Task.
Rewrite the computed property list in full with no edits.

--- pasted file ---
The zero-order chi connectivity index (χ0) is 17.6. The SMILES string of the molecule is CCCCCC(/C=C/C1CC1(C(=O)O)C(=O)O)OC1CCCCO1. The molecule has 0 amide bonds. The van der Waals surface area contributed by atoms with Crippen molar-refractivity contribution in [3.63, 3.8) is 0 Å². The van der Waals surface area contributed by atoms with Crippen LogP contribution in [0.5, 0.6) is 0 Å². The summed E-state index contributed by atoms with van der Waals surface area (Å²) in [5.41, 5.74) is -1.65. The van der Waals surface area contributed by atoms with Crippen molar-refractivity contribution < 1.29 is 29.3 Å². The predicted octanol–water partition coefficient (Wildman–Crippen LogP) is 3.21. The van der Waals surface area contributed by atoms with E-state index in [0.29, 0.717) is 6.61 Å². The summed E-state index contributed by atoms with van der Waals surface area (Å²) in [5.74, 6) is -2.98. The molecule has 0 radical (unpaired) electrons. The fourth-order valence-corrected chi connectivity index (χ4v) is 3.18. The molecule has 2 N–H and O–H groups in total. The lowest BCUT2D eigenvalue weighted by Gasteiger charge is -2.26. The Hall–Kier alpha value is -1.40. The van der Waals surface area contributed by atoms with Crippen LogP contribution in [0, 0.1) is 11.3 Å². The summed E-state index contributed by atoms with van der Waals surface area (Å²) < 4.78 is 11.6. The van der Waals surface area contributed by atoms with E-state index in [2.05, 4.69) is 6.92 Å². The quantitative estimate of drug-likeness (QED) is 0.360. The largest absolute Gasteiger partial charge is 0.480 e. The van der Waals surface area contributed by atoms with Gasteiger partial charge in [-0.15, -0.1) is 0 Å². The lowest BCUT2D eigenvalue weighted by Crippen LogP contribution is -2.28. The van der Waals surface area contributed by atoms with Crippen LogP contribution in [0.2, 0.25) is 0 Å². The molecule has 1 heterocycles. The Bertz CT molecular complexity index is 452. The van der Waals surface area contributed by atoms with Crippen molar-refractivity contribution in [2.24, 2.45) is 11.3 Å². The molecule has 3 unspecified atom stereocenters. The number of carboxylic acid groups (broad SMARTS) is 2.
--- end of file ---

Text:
The zero-order chi connectivity index (χ0) is 17.6. The SMILES string of the molecule is CCCCCC(/C=C/C1CC1(C(=O)O)C(=O)O)OC1CCCCO1. The molecule has 0 amide bonds. The van der Waals surface area contributed by atoms with Crippen molar-refractivity contribution in [3.63, 3.8) is 0 Å². The van der Waals surface area contributed by atoms with Crippen LogP contribution in [0.5, 0.6) is 0 Å². The summed E-state index contributed by atoms with van der Waals surface area (Å²) in [5.41, 5.74) is -1.65. The van der Waals surface area contributed by atoms with Crippen molar-refractivity contribution < 1.29 is 29.3 Å². The predicted octanol–water partition coefficient (Wildman–Crippen LogP) is 3.21. The van der Waals surface area contributed by atoms with E-state index in [0.29, 0.717) is 6.61 Å². The summed E-state index contributed by atoms with van der Waals surface area (Å²) in [5.74, 6) is -2.98. The molecule has 0 radical (unpaired) electrons. The fourth-order valence-corrected chi connectivity index (χ4v) is 3.18. The molecule has 2 N–H and O–H groups in total. The lowest BCUT2D eigenvalue weighted by Gasteiger charge is -2.26. The Hall–Kier alpha value is -1.40. The van der Waals surface area contributed by atoms with Crippen LogP contribution in [0, 0.1) is 11.3 Å². The summed E-state index contributed by atoms with van der Waals surface area (Å²) < 4.78 is 11.6. The van der Waals surface area contributed by atoms with E-state index in [2.05, 4.69) is 6.92 Å². The quantitative estimate of drug-likeness (QED) is 0.360. The largest absolute Gasteiger partial charge is 0.480 e. The van der Waals surface area contributed by atoms with Gasteiger partial charge in [-0.15, -0.1) is 0 Å². The lowest BCUT2D eigenvalue weighted by Crippen LogP contribution is -2.28. The van der Waals surface area contributed by atoms with Crippen LogP contribution in [0.2, 0.25) is 0 Å². The molecule has 1 heterocycles. The Bertz CT molecular complexity index is 452. The van der Waals surface area contributed by atoms with Crippen molar-refractivity contribution in [2.24, 2.45) is 11.3 Å². The molecule has 3 unspecified atom stereocenters. The number of carboxylic acid groups (broad SMARTS) is 2.